Maharashtra: To save money for water, Latur residents postpone their surgeries

Private hospitals rubbished allegations that people were shying away from them as the cost of buying water was being passed on to patients.

Written by Manoj Dattatrye More | Latur | Updated: April 25, 2016 2:53 am
drought, marathwada, maharashtra govt, water supply, train service, water supply, irrigation and revenue, mumbai news, indian express The water crisis has hit 12,000 villages across Latur, Osmanabad, Jalna, Beed and Parbhani districts. (Express Photo)

Fifty-year-old G R Pardeshi was slated to undergo an operation at a private hospital located in the heart of Latur city. He dithered after being told that the total cost would run up to Rs 60,000. However, when he approached the government hospital in the city, doctors promised to conduct the same surgery for much less.

“I finally decided to postpone the surgery as the doctors at the private hospital told me that there was no emergency and the ailment could be managed with medication,” he said, adding that “who wants lose money in today’s worsening situation. I will better use it to buy barrels of water for my family”.

But he is not the only one who’s letting drought conditions interfere with his healthcare decisions.

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Dr Kalyani Barmade, secretary of the Indian Medical Association, said, “Patients like Pardeshi are either postponing their surgeries or are rushing to government hospital where they can get the operations done without disturbing their home budget, which has been wrecked by severe water shortage as citizens have been forced to buy water from available sources.”

Meanwhile, civic officials said that around 15,000 private borewells located across Latur city were depleting fast.

“Surgeries in private hospitals have come down by 30-50 per cent. My own hospital has seen 30 per cent drop in surgeries…People are going for surgeries in private hospitals only in case of emergencies,” added Barmade.

Data available at the Government Medical College hospital in Latur showed that the hospital saw only 3081 and 3021 minor and major surgeries during the first three months of 2014 and 2015, respectively. However, in first three months of 2016, the surgeries shot up to 3854. The figure, sources said, even took the government doctors by surprise.

“Compared to the last two years, the figures of surgeries this year so far are significant in view of the drought situation. It shows people want to hold on to their money and look for options where they can undergo surgeries at cheaper rate and save money for the future…,” said Girish Thakur, deputy dean at the government hospital.

Dean Ashok Shinde said that while water supply to the hospital from Latur Municipal Corporation was cut by 50 per cent, the surgeries had not been impacted because of help from several NGOs, who were providing water free of cost. “A major surgery doesn’t cost more than Rs 200, and a minor surgery Rs 100,” Shinde added.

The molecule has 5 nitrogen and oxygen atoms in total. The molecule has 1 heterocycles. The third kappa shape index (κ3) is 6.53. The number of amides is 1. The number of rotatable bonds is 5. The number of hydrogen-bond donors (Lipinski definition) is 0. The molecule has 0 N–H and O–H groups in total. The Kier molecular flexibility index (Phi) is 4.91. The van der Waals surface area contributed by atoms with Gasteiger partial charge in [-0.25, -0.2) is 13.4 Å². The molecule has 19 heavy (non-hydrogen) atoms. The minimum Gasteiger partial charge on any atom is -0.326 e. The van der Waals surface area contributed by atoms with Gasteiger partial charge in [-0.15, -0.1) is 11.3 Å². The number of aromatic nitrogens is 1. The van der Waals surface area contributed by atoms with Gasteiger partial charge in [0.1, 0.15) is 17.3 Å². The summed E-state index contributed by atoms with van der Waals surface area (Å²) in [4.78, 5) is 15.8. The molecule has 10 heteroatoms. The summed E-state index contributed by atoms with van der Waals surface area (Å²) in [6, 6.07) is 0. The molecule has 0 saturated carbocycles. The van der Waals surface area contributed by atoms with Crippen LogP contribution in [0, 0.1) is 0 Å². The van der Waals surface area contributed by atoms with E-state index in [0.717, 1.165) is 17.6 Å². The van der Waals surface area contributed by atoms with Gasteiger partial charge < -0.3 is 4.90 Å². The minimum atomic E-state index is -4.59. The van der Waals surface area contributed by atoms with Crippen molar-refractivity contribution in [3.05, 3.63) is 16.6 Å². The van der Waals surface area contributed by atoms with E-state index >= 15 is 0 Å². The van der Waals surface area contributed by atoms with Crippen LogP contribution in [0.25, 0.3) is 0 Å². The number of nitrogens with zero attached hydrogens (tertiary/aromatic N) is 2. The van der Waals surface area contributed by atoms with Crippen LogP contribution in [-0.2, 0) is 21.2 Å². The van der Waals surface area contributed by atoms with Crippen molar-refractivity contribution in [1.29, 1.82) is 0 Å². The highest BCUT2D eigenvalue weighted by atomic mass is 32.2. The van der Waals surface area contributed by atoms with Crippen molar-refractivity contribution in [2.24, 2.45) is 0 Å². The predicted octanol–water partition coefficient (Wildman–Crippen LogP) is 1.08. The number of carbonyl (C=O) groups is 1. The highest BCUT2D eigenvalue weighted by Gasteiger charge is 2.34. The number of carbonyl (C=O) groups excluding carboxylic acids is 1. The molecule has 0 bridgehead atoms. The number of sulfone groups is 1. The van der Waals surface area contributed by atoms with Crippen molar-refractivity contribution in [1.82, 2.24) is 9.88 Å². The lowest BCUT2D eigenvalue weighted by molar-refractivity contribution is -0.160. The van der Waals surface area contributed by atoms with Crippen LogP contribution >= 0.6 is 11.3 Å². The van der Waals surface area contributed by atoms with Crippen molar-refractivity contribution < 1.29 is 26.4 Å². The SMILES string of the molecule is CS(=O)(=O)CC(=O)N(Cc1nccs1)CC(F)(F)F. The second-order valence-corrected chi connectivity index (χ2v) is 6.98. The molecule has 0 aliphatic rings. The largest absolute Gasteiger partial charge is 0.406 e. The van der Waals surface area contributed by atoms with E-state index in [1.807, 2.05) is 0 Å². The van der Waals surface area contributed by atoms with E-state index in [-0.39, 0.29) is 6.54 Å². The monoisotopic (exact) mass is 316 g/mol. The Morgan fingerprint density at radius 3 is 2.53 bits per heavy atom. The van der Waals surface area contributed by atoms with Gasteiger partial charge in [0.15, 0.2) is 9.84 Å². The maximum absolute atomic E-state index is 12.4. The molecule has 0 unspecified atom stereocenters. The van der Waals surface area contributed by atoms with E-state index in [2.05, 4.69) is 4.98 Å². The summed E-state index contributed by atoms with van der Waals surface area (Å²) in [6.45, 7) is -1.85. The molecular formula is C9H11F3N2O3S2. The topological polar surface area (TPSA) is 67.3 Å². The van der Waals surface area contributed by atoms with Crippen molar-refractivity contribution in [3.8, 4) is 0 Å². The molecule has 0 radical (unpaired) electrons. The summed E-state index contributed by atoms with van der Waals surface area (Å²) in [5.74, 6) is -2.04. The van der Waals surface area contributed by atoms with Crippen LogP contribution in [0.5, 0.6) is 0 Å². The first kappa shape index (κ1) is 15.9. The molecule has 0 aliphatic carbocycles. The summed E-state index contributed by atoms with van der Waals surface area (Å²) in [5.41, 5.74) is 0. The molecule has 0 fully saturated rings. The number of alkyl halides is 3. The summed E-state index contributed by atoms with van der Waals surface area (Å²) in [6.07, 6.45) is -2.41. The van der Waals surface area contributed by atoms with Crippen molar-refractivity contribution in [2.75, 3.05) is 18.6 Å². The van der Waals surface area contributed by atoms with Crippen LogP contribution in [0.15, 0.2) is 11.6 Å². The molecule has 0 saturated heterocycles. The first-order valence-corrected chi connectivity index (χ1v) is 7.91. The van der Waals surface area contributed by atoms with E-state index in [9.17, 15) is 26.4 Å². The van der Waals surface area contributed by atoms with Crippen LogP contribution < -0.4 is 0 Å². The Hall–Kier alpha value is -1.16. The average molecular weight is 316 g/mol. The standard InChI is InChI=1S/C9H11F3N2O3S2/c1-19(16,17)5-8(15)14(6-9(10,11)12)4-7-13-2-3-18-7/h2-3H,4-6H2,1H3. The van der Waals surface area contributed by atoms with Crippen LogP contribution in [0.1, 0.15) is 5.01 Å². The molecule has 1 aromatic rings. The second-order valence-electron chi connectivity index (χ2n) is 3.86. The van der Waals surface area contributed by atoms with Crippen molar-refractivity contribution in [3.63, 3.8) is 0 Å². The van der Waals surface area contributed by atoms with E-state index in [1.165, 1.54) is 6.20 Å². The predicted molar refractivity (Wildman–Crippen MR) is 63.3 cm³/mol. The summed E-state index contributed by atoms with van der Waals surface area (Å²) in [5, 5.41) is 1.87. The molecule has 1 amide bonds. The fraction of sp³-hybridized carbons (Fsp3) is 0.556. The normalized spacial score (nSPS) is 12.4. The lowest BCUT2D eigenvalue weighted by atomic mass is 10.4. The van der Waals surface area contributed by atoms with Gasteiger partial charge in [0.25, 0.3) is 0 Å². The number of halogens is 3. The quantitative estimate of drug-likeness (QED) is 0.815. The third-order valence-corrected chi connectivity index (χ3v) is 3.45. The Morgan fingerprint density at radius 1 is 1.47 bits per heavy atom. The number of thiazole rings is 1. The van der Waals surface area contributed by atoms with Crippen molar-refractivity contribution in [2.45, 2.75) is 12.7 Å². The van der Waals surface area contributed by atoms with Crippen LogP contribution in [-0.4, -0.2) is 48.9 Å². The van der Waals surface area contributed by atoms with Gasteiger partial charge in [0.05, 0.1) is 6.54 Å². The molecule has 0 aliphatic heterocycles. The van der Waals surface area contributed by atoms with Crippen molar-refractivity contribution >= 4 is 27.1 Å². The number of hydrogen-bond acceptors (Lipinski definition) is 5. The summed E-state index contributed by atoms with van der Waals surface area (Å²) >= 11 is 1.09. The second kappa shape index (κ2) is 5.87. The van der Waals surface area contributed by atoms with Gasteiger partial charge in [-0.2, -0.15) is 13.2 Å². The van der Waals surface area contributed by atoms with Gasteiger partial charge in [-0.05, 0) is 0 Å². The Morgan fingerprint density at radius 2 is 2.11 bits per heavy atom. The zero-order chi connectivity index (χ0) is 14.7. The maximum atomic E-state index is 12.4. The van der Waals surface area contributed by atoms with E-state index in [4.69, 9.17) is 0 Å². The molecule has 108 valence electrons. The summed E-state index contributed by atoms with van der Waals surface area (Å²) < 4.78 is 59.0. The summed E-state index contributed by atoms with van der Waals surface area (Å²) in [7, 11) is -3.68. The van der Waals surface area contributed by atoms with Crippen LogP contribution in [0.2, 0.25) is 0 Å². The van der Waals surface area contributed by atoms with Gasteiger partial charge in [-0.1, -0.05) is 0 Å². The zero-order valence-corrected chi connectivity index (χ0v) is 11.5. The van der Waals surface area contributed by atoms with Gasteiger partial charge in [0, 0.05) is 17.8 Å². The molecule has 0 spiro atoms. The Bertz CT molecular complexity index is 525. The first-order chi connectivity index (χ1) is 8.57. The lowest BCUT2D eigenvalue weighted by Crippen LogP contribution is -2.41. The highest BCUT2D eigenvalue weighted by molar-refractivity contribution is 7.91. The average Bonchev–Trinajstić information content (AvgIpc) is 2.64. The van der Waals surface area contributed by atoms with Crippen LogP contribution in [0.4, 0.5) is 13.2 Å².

Private hospitals rubbished allegations that people were shying away from them as the cost of buying water was being passed on to patients. “My hospital purchases water worth Rs 50,000 every month, but we have not hiked our rates even by one paisa,” said Dr Verma. He refused to comment about other hospitals.

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  1. K
    kulaputra kulaputra
    Apr 25, 2016 at 1:07 am
    Long range solutions like ground water conservation, re-examining crops in and around the city that suck ground water must all examined and a comprehensive water plan must be arrived at. New building should have two separate plumbing - one for recycled water (to be used for toilet and gardens and the second - drinking water for the rest. Can the centre come out with a comprehensive water policy. Banning IPL matches is not the solution let me ure you - it is the worst form of tokenism as it gives the feeling that everything is fine and people are listening when they are not and indeed are least bothered to provide long term relief
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    1. M
      mohan
      Apr 26, 2016 at 10:35 am
      Dams were built in Maharashtra to serve the electricty requirements and not the farmers. The natural flow of water from Koyna river was towards the Eastward Krishna River. After the Koyna Hydroelectric project started its operations the water was diverted westward because of larger Hydraulic head. This is menntioned in the report published by Madhav Gadgil in 2012. The only solution to end the water crisis is to stop the electricity production from Koyna HEP
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      1. B
        BJS
        May 6, 2016 at 7:17 am
        Farmers from Beed District of Maharashtra State thank Bharatiya Jain Sanghatana (BJS) for the de-silting activity which helped to store more water.lt;br/gt;BJS took the work of revival of water bodies and enhancing the capacity of water storage in 2013 and still today, it benefits the farmers in the situation of intense drought.lt;br/gt;The project was based on de-silting of water bodies in drought affected area using earth moving equipment and extracted silt being transported to farmlands.lt;br/gt;Out of the 115 water bodies which were selected for the de-silting process, many had sufficient water till recent past and this water was provided to the villages in the vicinity by Govt.Tankers.lt;br/gt;Lakes at Dhekanmoh, Talwada, Morjalwadi, Nagtalaare are still having sufficient water which is being used by people for drinking and other purposes as well by the animals.lt;br/gt;for more detials:
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        1. S
          sachin singh
          Apr 27, 2016 at 5:23 pm
          hum sab ko mil kar is problem ko solve karn hoga. whatsapp per msg na bheg kar khud jamen par utrna hoga .
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